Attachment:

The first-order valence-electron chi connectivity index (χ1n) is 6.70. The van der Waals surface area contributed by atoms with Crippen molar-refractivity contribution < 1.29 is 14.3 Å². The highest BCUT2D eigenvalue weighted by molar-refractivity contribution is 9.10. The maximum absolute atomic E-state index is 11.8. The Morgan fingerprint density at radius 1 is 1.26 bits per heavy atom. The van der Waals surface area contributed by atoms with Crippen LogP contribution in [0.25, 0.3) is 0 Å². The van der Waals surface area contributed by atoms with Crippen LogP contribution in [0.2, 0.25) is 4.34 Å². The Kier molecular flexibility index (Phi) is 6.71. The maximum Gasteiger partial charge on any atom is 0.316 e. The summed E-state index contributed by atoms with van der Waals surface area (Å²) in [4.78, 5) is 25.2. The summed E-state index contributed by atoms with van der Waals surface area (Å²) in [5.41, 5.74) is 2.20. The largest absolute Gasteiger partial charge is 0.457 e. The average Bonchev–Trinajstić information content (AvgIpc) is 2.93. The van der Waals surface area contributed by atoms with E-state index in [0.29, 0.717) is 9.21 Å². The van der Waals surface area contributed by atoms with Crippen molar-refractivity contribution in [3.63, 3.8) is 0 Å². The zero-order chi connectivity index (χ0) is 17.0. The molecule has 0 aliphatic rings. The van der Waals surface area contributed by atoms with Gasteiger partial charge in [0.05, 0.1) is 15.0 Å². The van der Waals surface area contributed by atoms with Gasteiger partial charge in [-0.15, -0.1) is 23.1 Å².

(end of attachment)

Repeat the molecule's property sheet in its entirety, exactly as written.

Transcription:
The first-order valence-electron chi connectivity index (χ1n) is 6.70. The van der Waals surface area contributed by atoms with Crippen molar-refractivity contribution < 1.29 is 14.3 Å². The highest BCUT2D eigenvalue weighted by molar-refractivity contribution is 9.10. The maximum absolute atomic E-state index is 11.8. The Morgan fingerprint density at radius 1 is 1.26 bits per heavy atom. The van der Waals surface area contributed by atoms with Crippen LogP contribution in [0.25, 0.3) is 0 Å². The van der Waals surface area contributed by atoms with Crippen LogP contribution in [0.2, 0.25) is 4.34 Å². The Kier molecular flexibility index (Phi) is 6.71. The maximum Gasteiger partial charge on any atom is 0.316 e. The summed E-state index contributed by atoms with van der Waals surface area (Å²) in [4.78, 5) is 25.2. The summed E-state index contributed by atoms with van der Waals surface area (Å²) in [5.41, 5.74) is 2.20. The largest absolute Gasteiger partial charge is 0.457 e. The average Bonchev–Trinajstić information content (AvgIpc) is 2.93. The van der Waals surface area contributed by atoms with E-state index in [0.29, 0.717) is 9.21 Å². The van der Waals surface area contributed by atoms with Crippen molar-refractivity contribution in [3.63, 3.8) is 0 Å². The zero-order chi connectivity index (χ0) is 17.0. The molecule has 0 aliphatic rings. The van der Waals surface area contributed by atoms with Gasteiger partial charge in [0.05, 0.1) is 15.0 Å². The van der Waals surface area contributed by atoms with Gasteiger partial charge in [-0.15, -0.1) is 23.1 Å².